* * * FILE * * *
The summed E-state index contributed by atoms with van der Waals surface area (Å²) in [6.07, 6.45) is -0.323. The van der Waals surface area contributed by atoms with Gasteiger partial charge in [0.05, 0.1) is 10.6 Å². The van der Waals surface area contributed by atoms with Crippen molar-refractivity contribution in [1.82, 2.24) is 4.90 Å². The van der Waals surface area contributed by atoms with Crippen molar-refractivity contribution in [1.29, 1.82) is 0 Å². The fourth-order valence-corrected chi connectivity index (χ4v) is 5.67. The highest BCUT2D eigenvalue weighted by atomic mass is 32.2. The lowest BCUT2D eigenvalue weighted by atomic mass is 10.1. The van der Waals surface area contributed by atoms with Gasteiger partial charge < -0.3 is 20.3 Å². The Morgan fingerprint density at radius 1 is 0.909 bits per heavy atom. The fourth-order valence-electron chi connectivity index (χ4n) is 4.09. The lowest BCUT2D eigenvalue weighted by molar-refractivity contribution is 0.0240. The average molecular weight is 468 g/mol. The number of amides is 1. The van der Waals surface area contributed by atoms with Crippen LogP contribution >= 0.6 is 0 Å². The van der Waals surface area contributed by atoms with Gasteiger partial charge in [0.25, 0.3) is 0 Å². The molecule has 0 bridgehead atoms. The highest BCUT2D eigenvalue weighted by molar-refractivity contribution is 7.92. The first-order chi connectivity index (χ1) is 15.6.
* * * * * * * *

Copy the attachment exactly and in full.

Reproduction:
The summed E-state index contributed by atoms with van der Waals surface area (Å²) in [6.07, 6.45) is -0.323. The van der Waals surface area contributed by atoms with Gasteiger partial charge in [0.05, 0.1) is 10.6 Å². The van der Waals surface area contributed by atoms with Crippen molar-refractivity contribution in [1.82, 2.24) is 4.90 Å². The van der Waals surface area contributed by atoms with Crippen molar-refractivity contribution in [1.29, 1.82) is 0 Å². The fourth-order valence-corrected chi connectivity index (χ4v) is 5.67. The highest BCUT2D eigenvalue weighted by atomic mass is 32.2. The lowest BCUT2D eigenvalue weighted by atomic mass is 10.1. The van der Waals surface area contributed by atoms with Gasteiger partial charge < -0.3 is 20.3 Å². The Morgan fingerprint density at radius 1 is 0.909 bits per heavy atom. The fourth-order valence-electron chi connectivity index (χ4n) is 4.09. The lowest BCUT2D eigenvalue weighted by molar-refractivity contribution is 0.0240. The average molecular weight is 468 g/mol. The number of amides is 1. The van der Waals surface area contributed by atoms with Crippen LogP contribution >= 0.6 is 0 Å². The van der Waals surface area contributed by atoms with Gasteiger partial charge in [0.25, 0.3) is 0 Å². The molecule has 0 bridgehead atoms. The highest BCUT2D eigenvalue weighted by molar-refractivity contribution is 7.92. The first-order chi connectivity index (χ1) is 15.6.